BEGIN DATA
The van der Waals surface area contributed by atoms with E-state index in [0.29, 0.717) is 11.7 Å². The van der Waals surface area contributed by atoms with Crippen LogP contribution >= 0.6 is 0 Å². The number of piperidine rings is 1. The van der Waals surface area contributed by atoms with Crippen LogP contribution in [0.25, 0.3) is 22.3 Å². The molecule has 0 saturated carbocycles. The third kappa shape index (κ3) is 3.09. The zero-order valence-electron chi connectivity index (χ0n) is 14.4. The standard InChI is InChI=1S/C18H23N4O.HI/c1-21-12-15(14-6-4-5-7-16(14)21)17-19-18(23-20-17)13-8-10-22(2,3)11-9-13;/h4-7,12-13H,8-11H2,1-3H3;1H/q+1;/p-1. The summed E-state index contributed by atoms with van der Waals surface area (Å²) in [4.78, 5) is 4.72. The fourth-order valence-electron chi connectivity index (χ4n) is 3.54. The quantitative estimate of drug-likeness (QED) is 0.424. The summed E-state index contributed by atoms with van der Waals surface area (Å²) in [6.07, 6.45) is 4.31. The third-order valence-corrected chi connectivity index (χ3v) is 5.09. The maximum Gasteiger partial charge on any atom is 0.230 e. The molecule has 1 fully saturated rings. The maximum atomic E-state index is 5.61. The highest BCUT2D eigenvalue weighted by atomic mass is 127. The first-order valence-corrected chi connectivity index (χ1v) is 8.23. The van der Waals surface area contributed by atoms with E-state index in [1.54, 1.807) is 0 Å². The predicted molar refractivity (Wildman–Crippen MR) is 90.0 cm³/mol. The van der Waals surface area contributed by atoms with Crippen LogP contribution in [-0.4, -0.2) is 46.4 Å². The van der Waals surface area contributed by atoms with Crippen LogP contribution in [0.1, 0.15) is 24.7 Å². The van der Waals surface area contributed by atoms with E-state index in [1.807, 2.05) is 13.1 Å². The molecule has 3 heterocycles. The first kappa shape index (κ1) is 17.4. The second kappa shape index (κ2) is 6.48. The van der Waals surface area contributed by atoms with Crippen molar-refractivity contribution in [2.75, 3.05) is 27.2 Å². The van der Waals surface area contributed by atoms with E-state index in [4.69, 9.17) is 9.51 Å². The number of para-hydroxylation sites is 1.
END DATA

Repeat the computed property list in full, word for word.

The van der Waals surface area contributed by atoms with E-state index in [0.29, 0.717) is 11.7 Å². The van der Waals surface area contributed by atoms with Crippen LogP contribution >= 0.6 is 0 Å². The number of piperidine rings is 1. The van der Waals surface area contributed by atoms with Crippen LogP contribution in [0.25, 0.3) is 22.3 Å². The molecule has 0 saturated carbocycles. The third kappa shape index (κ3) is 3.09. The zero-order valence-electron chi connectivity index (χ0n) is 14.4. The standard InChI is InChI=1S/C18H23N4O.HI/c1-21-12-15(14-6-4-5-7-16(14)21)17-19-18(23-20-17)13-8-10-22(2,3)11-9-13;/h4-7,12-13H,8-11H2,1-3H3;1H/q+1;/p-1. The summed E-state index contributed by atoms with van der Waals surface area (Å²) in [4.78, 5) is 4.72. The fourth-order valence-electron chi connectivity index (χ4n) is 3.54. The quantitative estimate of drug-likeness (QED) is 0.424. The summed E-state index contributed by atoms with van der Waals surface area (Å²) in [6.07, 6.45) is 4.31. The third-order valence-corrected chi connectivity index (χ3v) is 5.09. The maximum Gasteiger partial charge on any atom is 0.230 e. The molecule has 1 fully saturated rings. The maximum atomic E-state index is 5.61. The highest BCUT2D eigenvalue weighted by atomic mass is 127. The first-order valence-corrected chi connectivity index (χ1v) is 8.23. The van der Waals surface area contributed by atoms with E-state index in [1.54, 1.807) is 0 Å². The predicted molar refractivity (Wildman–Crippen MR) is 90.0 cm³/mol. The van der Waals surface area contributed by atoms with Crippen LogP contribution in [-0.4, -0.2) is 46.4 Å². The van der Waals surface area contributed by atoms with Crippen LogP contribution in [0.1, 0.15) is 24.7 Å². The van der Waals surface area contributed by atoms with E-state index in [1.807, 2.05) is 13.1 Å². The molecule has 3 heterocycles. The first kappa shape index (κ1) is 17.4. The second kappa shape index (κ2) is 6.48. The van der Waals surface area contributed by atoms with Crippen molar-refractivity contribution in [2.75, 3.05) is 27.2 Å². The van der Waals surface area contributed by atoms with E-state index in [4.69, 9.17) is 9.51 Å². The number of para-hydroxylation sites is 1.